The seventh Rugby World Cup was officially declared open at Eden Park Stadium in Auckland on Friday.
The president of the International Rugby Board Bernard Lapasset set the ball rolling for the 48-match tournament which will reach its climax with the final at the same venue on October 23.
The first match between New Zealand and Tonga was set to start immediately after the opening ceremony.
* Meanwhile World Cup burst into life across New Zealand Friday with an impromptu nationwide party as favourites the All Blacks look to axe the demons of tournaments past.
"We are ready," proclaimed tournament chief executive Martin Snedden as the world's top 20 teams prepared to start the seventh battle for the Webb Ellis Cup.
It is the largest event held in New Zealand and the country was buzzing with a party atmosphere with streets and houses decorated in team colours, cars plastered with national flags and bars and cafes packed.
While 60,000 people were to pack Eden Park for the opening spectacular and first game between New Zealand and Tonga, another 50,000 gathered on Auckland's waterfront "Party Central" area where big-screen televisions were installed.
The prime Queen's Wharf had reached its capacity of 12,000 people three hours before the festival began, while other official party venues around the country were also close to maximum.
"It's incredibly exciting," New Zealand Prime Minister John Key said as he headed to Eden Park. "New Zealand's done everything it can to be prepared, there's a really friendly atmosphere out there and people are loving what's going on."
Pubs and streets were a cacophony of sound as an estimated 95,000 people from around the world arrived to follow their teams through the 48-match festival spread over 13 cities, culminating with the final in Auckland on October 23.
"This is it now, this is the real thing. The whole world is here. It is where you want to be," said England manager and victorious 2003 captain Martin Johnson.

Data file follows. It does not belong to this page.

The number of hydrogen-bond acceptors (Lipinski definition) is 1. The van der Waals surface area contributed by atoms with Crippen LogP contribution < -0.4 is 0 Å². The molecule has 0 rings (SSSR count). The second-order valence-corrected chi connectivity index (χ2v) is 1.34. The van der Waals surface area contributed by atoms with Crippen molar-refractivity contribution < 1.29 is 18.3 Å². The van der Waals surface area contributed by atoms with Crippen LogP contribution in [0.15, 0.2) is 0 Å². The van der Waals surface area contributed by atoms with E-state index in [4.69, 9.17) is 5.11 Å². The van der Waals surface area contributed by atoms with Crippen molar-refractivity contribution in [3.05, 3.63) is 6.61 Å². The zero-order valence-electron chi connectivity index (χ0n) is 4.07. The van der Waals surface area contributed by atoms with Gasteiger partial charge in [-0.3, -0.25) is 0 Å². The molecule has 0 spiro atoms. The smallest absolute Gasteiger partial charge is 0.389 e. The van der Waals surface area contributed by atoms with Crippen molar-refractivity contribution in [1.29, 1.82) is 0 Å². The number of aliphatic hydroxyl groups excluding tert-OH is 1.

International Rugby Board chairman Bernard Lapasset has promised "an exceptional tournament" when Irish referee George Clancy signals the start of the opening game between the All Blacks and Tonga.
All Blacks legend Jonah Lomu, who is of Tongan descent, is tipped to play a starring role at the opening ceremony capping nationwide preparations that began in 2005 when New Zealand won the hosting rights.
Behind the festivity there was no denying the focus was on the pressure facing the All Blacks playing on home soil and plagued by a history of World Cup flops.
Their trophy cabinet is packed with silverware from successful Bledisloe Cup, Tri-Nations and other campaigns at home and abroad but it has not seen the prize that trumps them all -- the Webb Ellis Cup -- since 1987.
"The World Cup is the biggest stage and you want to prove yourself on that," said All Blacks skipper Richie McCaw, reflecting on the heartache of repeated failures.
"I've been involved in two where we didn't achieve what we were after and the shock is in the back of your mind."
France launch their campaign in Auckland against Japan at North Harbour stadium in the first of four matches to be played on Saturday.
Six Nations champions England play Argentina in Dunedin, Scotland face Romania in Invercargill while Fiji are against Namibia at Rotorua.
On Sunday, defending champions South Africa play Wales in Wellington, Australia are against Italy at North Harbour and Ireland have an emotionally charged encounter with USA in New Plymouth on the 10th anniversary of the September 11 attacks.
New Zealand has been looking forward to the celebrations after a year of tragedy when deadly earthquakes shattered the second largest city Christchurch and 29 people were killed in a mining disaster.
Seven matches were moved from Christchurch after the February earthquakes in which nearly 200 people died and the International Rugby Board (IRB) is backing an appeal, headed by McCaw, to raise funds to rebuild rugby infrastructure in the city.
Teams will also show their solidarity with Christchurch, a New Zealand rugby stronghold and home of the Canterbury Crusaders, with the All Blacks spending five days training there while England and Australia are also visiting.
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